How to Get Free Credit Score from Credit Sesame

Thanks to the growing interest in credit, and how it affects finances, a number of consumers are increasingly interested in their scores. Your credit situation can not only impact whether or not you are approved for a loan, but also how much you pay in auto insurance, and even whether or not you can open an account at some banks.

It’s important to keep tabs on your financial situation, and Credit Sesame offers you a way to look at your overall credit and debt picture. The site even makes suggestions on actions you can take to save money on your debt, and improve your credit score.

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Free Credit Score from Credit Sesame

Perhaps the most compelling thing about Credit Sesame is that you get access to a free credit score. It’s important to realize, though, that the score is your Experian credit score — not your FICO score. However, if you are just looking for a general idea of where you stand, and understanding whether or not you are making positive progress, the score you receive from Credit Sesame is more than adequate.

Credit Sesame offers you free access to your Experian credit score, and makes money when consumers take advantage of the products and services Credit Sesame connects you to. While there is no obligation for you to take action and get a new loan or apply for a different credit card, if you do take these actions through the Credit Sesame web site, there is a commission involved. You can also buy your credit report via Credit Sesame (but you shouldn’t do that because you can get your reports for free from AnnualCreditReport.com).

In addition to see your credit score, you can also see how you stack up in terms of Excellent, Good, Fair, Poor, or Very Poor credit score ratings. This gives you a general idea of what you can expect if you were to apply for a loan. (Although if you are planning a major debt purchase, like a home or a car, you should check your FICO score, and look through your credit report.) The Experian credit score provides you with a reasonably accurate idea of where you stand, and you can monitor your progress to see if you are improving in general.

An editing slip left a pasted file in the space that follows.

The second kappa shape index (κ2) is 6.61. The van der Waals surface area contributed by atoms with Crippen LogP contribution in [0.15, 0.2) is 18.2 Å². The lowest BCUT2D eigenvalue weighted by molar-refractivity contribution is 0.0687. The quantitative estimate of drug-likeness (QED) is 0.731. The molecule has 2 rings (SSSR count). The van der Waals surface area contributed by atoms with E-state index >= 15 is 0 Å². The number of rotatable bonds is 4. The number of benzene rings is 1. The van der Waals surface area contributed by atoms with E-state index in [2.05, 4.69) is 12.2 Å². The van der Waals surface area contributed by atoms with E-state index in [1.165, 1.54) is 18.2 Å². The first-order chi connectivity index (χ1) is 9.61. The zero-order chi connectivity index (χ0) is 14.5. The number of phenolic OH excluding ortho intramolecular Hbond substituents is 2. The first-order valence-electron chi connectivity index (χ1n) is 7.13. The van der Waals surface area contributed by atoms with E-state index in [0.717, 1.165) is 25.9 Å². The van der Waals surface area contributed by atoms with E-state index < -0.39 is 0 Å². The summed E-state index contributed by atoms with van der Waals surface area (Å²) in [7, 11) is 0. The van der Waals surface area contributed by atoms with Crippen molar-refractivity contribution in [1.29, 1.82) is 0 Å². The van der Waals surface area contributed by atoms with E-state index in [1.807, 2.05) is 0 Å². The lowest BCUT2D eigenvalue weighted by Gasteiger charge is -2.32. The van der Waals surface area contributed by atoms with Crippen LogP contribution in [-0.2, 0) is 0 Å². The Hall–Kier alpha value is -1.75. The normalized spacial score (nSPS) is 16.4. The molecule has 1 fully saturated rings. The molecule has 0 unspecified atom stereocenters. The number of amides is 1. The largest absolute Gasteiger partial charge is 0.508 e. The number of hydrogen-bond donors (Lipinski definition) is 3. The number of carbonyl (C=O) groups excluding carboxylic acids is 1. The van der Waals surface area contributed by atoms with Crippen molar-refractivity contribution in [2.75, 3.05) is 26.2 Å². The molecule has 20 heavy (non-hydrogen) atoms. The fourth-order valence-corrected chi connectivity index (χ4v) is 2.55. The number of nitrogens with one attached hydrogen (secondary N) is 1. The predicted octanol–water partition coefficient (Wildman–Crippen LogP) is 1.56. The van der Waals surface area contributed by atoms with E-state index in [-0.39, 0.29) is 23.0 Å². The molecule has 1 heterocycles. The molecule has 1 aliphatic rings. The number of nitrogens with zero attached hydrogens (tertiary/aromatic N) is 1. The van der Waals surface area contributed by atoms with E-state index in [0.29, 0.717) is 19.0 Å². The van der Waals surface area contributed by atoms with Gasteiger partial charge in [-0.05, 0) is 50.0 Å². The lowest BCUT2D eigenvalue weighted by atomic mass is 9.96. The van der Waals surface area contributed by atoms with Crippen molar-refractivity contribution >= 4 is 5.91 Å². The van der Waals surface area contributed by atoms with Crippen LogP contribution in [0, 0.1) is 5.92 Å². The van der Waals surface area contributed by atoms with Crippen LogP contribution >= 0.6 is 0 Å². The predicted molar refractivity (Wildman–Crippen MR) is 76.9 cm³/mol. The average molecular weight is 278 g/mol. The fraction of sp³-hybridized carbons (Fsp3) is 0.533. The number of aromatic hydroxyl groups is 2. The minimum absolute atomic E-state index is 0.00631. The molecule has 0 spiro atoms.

Financial and Debt Analysis

Another service offered by Credit Sesame is an analysis of your debt situation. You can quickly see how much you pay each month in debt payments, as well as quickly see your credit utilization, and see how you stack up according to your peers. Credit Sesame takes a look at your accounts (as they appear on your Experian report) and then compares them to what you could be paying.

So, if your credit is such that you could be paying a lower mortgage rate, Credit Sesame will recommend that you refinance, and will give you an idea of how much you could save each year as a result of that action. The site goes down the list, from your auto loan to your student loans to your credit cards. This can be a good way to get a snapshot of where you are right now. Plus, simple graphs and charts allow you to track progress. You can see the ups and downs in your credit score, as well as watch your debt to income ratio shrink.

You can also use Credit Sesame to set financial goals and look to improve your situation. You can enter the assets you have, as well as your income. Specify milestones and then track your progress. It’s also possible to get advice from Credit Sesame, although the advice is somewhat general, based on the broad category of consumer that you fit into.

Bottom Line

Credit Sesame can be a helpful tool for helping you manage your finances, and track your financial progress. There have been some complaints in the past about inaccuracies, since the information used comes from your Experian report, and the score is your Experian score. However, my information is fairly complete, and I find that Credit Sesame offers a useful look at where I stand now with relation to where I used to be with my finances.



Author

By , on Jul 23, 2013
Miranda Marquit Miranda is a professional personal finance journalist. She is a contributor for several personal finance web sites. Her work has been mentioned in and linked to from, USA Today, The Huffington Post, The San Francisco Chronicle, The New York Times, The Wall Street Journal, and other publications. She also has her own personal finance blog: Planting Money Seeds.

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{One Comment}

  1. Do you have to give them your credit card to get a free report? If not, how are they making money?

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